left corner left corner
China Daily Website  

McIlroy split was like someone dying, says Wozniacki

Updated: 2015-03-26 11:05

McIlroy split was like someone dying, says Wozniacki

Rory McIlroy of Northern Ireland and his former girlfriend, tennis player Caroline Wozniacki of Denmark, wait at the fourth tee during the final round of the Deutsche Bank Championship golf tournament in Norton, Massachusetts September 2, 2013.  [Photo/Agencies]

LONDON - Former world number one Caroline Wozniacki says she felt like someone close to her had died after the split from golfer Rory McIlroy last year.

The Dane was quoted by Britain's Independent newspaper as saying her world was turned upside down when the Northern Irishman ended their relationship in May after wedding invitations had been sent out.

"In my head I had everything until that moment," said Wozniacki. "I had a great career, I was getting married, I have a perfect family. There was really nothing going against me. I was happy, very happy.

"Then all of a sudden something happens you don't expect. You see your world turned around, literally from one second to the next. I didn't know how strong I was until that happened and I didn't know how much you can actually take. It really feels like someone close to you has died.

"That taught me so much. I grew up so much in that short amount of time. I also realized who is always there for me and who is just there when things are good.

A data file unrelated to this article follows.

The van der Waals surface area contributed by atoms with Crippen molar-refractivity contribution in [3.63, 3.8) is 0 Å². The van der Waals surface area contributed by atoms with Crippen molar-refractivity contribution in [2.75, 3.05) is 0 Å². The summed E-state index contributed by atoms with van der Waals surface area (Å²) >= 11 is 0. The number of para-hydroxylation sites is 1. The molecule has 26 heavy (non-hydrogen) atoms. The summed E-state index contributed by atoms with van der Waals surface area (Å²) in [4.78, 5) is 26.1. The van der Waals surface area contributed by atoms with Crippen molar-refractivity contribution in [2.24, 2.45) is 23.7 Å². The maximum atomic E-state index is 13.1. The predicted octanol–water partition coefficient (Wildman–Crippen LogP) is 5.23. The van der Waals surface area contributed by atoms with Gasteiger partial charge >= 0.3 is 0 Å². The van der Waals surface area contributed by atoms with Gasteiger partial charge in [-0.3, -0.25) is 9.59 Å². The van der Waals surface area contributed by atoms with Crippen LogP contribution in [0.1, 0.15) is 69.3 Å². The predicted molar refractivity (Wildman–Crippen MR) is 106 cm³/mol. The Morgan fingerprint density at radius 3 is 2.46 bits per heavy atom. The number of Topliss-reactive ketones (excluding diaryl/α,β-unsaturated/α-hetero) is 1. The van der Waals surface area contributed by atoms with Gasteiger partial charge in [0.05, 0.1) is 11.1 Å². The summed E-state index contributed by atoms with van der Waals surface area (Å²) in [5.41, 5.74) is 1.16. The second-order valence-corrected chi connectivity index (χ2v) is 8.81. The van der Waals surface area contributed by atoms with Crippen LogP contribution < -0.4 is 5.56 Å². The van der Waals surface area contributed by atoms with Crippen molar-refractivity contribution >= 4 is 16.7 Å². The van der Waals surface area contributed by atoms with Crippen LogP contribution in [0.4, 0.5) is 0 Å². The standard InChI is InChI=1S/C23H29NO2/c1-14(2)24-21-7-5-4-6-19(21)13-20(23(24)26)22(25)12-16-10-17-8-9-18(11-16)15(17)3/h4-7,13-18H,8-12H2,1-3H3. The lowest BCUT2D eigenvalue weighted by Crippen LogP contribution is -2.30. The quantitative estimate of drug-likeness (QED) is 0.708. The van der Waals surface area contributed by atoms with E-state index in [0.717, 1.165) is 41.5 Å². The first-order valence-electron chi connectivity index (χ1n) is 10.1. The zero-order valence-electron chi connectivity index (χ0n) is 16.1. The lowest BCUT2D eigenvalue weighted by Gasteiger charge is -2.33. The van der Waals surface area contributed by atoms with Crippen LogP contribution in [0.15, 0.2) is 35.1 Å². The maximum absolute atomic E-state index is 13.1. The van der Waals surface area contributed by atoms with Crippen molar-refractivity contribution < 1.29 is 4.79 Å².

"You learn about life. You have to enjoy it while it's there. You have to enjoy all the great moments. I think now when I look back I wouldn't have been without it because now I really know I'm strong, I know what I want, I know what I can accept, what I can't accept."

Their careers initially went in different directions after the split with McIlroy, who is now the world's number one golfer, winning the BMW PGA Championship at Wentworth as Wozniacki suffered an embarrassing first-round exit at the French Open.

"When I walked into the stadium or on to the court everybody was staring at me," said the Dane. "I felt the pity. I was like: 'I'm OK. I'm fine. Don't give me your pity. Don't come up to me and stroke me. I'm not a child. I'm going to be fine'.

"I was trying in the match but I wasn't there. I have to be happy to play. I have to be excited. At the time it was like a funeral for me."

Wozniacki has since returned to form, reaching her first grand slam final since 2009 at the US Open in September and going back up to number five in the world.


  • Group a building block for Africa

    An unusually heavy downpour hit Durban for two days before the BRICS summit's debut on African soil, but interest for a better platform for emerging markets were still sparked at the summit.